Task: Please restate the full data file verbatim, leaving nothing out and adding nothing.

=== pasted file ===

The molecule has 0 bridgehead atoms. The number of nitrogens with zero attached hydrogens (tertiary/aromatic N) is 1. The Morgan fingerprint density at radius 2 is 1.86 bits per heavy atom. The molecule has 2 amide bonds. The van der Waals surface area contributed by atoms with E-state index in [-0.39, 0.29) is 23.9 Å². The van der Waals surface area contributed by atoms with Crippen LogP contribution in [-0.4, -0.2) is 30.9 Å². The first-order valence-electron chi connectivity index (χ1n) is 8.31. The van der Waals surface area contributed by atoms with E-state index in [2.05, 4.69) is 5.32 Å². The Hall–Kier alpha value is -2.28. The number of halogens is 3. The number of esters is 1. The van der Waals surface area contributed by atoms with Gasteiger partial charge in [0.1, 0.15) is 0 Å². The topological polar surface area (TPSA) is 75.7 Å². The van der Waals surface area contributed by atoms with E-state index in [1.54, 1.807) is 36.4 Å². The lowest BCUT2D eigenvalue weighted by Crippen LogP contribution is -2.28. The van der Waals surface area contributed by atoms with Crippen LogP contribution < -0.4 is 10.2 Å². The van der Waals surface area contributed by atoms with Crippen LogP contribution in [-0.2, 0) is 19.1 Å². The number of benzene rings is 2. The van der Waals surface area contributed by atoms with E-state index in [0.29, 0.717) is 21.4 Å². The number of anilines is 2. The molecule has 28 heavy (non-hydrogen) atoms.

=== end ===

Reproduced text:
The molecule has 0 bridgehead atoms. The number of nitrogens with zero attached hydrogens (tertiary/aromatic N) is 1. The Morgan fingerprint density at radius 2 is 1.86 bits per heavy atom. The molecule has 2 amide bonds. The van der Waals surface area contributed by atoms with E-state index in [-0.39, 0.29) is 23.9 Å². The van der Waals surface area contributed by atoms with Crippen LogP contribution in [-0.4, -0.2) is 30.9 Å². The first-order valence-electron chi connectivity index (χ1n) is 8.31. The van der Waals surface area contributed by atoms with E-state index in [2.05, 4.69) is 5.32 Å². The Hall–Kier alpha value is -2.28. The number of halogens is 3. The number of esters is 1. The van der Waals surface area contributed by atoms with Gasteiger partial charge in [0.1, 0.15) is 0 Å². The topological polar surface area (TPSA) is 75.7 Å². The van der Waals surface area contributed by atoms with E-state index in [1.54, 1.807) is 36.4 Å². The lowest BCUT2D eigenvalue weighted by Crippen LogP contribution is -2.28. The van der Waals surface area contributed by atoms with Crippen LogP contribution < -0.4 is 10.2 Å². The van der Waals surface area contributed by atoms with Crippen LogP contribution in [-0.2, 0) is 19.1 Å². The number of benzene rings is 2. The van der Waals surface area contributed by atoms with E-state index in [0.29, 0.717) is 21.4 Å². The number of anilines is 2. The molecule has 28 heavy (non-hydrogen) atoms.